If conditions improve and become more hospitable again (like water temperature lowering, for example), coral symbionts can return to the coral. But if they don’t return within 10 to 12 weeks, the coral begins to die out.
This is the phenomenon known as coral bleaching.
If you’re wondering why you should care about coral bleaching, Hagedorn says it’s simple: Coral is responsible for helping maintain around 25% of all ocean life.
“It [coral] is one of the most crucial things on earth,” she added. “We should spend every resource we have protecting it.”
Hagedorn said coral protects our coastlines and responsible for the habitat of many ocean creatures.
She said coral also single-handedly influences 10 trillion dollars of fishing and tourism industry.
“Reproduction is key for coral to survive,” Hagedorn said, “and right now, they’re not reproducing well.”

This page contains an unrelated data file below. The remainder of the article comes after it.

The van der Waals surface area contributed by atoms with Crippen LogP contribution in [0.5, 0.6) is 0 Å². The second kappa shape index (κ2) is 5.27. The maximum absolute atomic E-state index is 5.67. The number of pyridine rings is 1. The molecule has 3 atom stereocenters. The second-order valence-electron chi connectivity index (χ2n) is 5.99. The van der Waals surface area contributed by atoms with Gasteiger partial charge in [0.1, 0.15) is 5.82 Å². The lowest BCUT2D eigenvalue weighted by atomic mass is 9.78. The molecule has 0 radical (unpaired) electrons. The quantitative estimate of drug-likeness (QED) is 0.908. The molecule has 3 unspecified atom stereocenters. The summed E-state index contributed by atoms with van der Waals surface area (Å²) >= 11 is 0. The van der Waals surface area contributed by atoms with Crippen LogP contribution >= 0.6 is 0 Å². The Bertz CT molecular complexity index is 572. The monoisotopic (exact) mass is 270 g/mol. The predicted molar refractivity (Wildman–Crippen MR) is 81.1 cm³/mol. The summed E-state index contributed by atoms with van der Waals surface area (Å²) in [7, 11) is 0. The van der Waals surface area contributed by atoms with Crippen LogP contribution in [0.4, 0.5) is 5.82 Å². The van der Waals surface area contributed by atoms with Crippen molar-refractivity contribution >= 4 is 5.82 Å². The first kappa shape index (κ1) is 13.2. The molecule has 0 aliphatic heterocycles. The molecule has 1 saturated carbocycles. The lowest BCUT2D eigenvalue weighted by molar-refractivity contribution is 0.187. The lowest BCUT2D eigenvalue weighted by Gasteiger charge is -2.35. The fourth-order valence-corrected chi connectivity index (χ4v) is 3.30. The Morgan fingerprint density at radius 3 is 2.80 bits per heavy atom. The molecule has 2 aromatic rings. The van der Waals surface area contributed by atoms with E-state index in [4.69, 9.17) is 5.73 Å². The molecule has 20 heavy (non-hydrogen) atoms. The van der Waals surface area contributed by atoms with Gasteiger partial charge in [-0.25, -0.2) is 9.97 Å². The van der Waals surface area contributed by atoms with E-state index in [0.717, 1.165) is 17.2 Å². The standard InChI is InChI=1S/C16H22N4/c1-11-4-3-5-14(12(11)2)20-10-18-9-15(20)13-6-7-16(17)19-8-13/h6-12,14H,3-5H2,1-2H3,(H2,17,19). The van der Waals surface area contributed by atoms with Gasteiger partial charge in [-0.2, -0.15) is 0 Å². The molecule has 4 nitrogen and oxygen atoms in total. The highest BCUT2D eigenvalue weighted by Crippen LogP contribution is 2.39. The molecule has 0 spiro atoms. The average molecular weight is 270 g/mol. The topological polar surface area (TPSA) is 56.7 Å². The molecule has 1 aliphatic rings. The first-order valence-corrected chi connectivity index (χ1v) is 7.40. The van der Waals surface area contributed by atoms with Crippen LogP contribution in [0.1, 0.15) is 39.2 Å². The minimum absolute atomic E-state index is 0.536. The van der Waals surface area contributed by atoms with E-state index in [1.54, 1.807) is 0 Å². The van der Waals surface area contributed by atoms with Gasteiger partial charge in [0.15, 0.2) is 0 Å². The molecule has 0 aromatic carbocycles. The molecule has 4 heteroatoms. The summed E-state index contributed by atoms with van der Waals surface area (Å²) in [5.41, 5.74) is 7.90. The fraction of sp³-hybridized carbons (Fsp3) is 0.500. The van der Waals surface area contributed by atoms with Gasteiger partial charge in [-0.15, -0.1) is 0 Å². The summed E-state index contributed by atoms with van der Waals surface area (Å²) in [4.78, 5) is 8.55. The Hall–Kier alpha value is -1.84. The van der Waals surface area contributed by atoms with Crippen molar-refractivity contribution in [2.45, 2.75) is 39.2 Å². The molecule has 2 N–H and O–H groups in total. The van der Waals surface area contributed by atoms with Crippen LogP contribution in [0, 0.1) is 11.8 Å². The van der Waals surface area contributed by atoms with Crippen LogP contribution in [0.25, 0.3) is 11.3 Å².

With the current climate situation, she said she believes the coming decades could be a dark time for our oceans.
“My guess is that there will always be coral of some kind, but it may not function properly,” she told WTOP. “It may be sparse or half dead and not reproduce well.”
But that’s where she and her colleagues around the world come in. And for the first time in a while, Hagedorn said there’s reason to be hopeful and optimistic.
“With this new technique, we can save the biodiversity, and the genetic diversity, of coral reefs,” she proclaimed.
This new coral preservation method doesn’t require coral larvae like before. Rather, Hagedorn says: “We can use coral fragments.”
Those “fragments” are thumbnail-sized coral colonies, cut from live coral without damaging or killing it. The samples are then placed into biorepositories.
“They remain frozen and alive, and they can stay there for potentially hundreds of years,” she told WTOP. “We can bring these tiny samples into the lab, and then we can start the freezing process.”
The full name of this new technique is known as isochoric vitrification.
Hagedorn said the thumbnail-sized coral colony sample, capable of forming its own microbiome, goes into a liquid nitrogen solution, and is cryo-frozen.